The discovery of a particular scanning defect called Bayer moiré, occured while creating image files at Stanford University Library's Map Scanning Lab and prompted a more focused study. The Bayer moiré defect affects the ability of software to lift features from maps digitally.
Blog topic: Digital library
Stanford University Libraries is pleased to introduce Opening Night! Opera & Oratorio Premieres, a cross-index of data for over 38,000 opera and oratorio premieres. It allows complex searches across multiple categories or simple browsing within any single category, such as genre, composer, librettist, premiere date, country, oratorio subject, or theater. The database is linked to SearchWorks, Stanford University Libraries catalog, allowing users to easily find related scores, recordings, and writings.
Transformation is a common theme among the eight final student team projects of this year's ME310 cohort. Take, for example, Idéum, which proposes how to transform an old building in a Swedish coastal town into an innovation center for Volvo workers who insist "that they [are] not innovative people." The students ask, and then answer, "How might we build confidence and make a user feel like an innovative genius, with a tool that actually helps develop creative skills?"
BrowZine is a tablet application that lets you browse, read and monitor thousands of scholarly journals available from the Stanford University Libraries.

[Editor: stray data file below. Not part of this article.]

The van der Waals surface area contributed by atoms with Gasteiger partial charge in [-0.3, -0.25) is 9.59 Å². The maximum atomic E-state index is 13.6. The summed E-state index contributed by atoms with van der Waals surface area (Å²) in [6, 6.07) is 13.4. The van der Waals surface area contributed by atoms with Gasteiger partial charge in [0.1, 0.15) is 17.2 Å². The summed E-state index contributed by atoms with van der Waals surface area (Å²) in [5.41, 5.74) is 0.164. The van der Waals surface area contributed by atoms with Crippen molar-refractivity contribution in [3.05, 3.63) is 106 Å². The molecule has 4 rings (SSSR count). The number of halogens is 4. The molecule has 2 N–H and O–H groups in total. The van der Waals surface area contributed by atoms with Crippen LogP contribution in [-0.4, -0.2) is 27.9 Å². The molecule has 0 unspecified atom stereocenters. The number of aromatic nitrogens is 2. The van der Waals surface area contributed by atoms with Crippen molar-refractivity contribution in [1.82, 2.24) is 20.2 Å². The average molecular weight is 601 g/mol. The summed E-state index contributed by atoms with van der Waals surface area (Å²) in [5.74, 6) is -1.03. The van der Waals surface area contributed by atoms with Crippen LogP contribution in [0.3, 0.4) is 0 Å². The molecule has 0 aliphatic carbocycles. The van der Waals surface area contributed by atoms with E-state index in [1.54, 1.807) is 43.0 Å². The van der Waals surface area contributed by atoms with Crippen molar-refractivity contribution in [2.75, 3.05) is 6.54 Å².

• Browse titles by subject to easily find journals of interest
• Create a personal bookshelf of favorite journals
• Be alerted when a new issue of a journal is published
• Save articles in your personal library. BrowZine can easily be synced up with Box.com, Mendeley, Zotero, and other services to help keep all of your information together in one place.
Some of the latest work underway in Digital Library Systems and Services involves adding digital collections to SearchWorks. Last week saw the addition of five new collections to SearchWorks, all created and deposited to the Stanford Digital Repository using the Self-Deposit web application.
Of the five, we’re highlighting Preserving Virtual Worlds, a collection produced by curator Henry Lowood and a team of collaborators in a multi-institution project funded by the Library of Congress. Original software, gameplay samples, technical documentation, web sites, and other contextual information for games like SimCity, DOOM, and Star Raiders are archived for the ages. Henry’s blog announcement sums up the project and collection nicely.
Stanford University Libraries has partnered with the National Institute of Standards and Technology (NIST) to preserve one of the world’s largest collections of software. Funded by the National Software Reference Laboratory (NSRL), Stanford and NIST will spend two years digitally preserving the 15,000 software titles in the Stephen M. Cabrinety Collection in the History of Microcomputing held by Stanford University Libraries (SUL).
The Cabrinety Collection is one of the largest pristine historical collections of microcomputing software in the world, including titles from virtually all of the major microcomputer platforms, including home computer and video game consoles. The collection was assembled by Stephen M. Cabrinety (1966-1995), who began collecting software as a young teenager and maintained an intensive interest in computer history throughout his life. Stanford University acquired the entire collection as a gift from the Cabrinety family in 1998.
The University Archives is pleased to showcase the results of ongoing efforts to collect and make available online born-digital materials from Stanford student organizations. The first such collection to be made available via the Stanford Digital Repository is records of the annual "Listen to the Silence" conference organized by the Asian American Students' Association (AASA).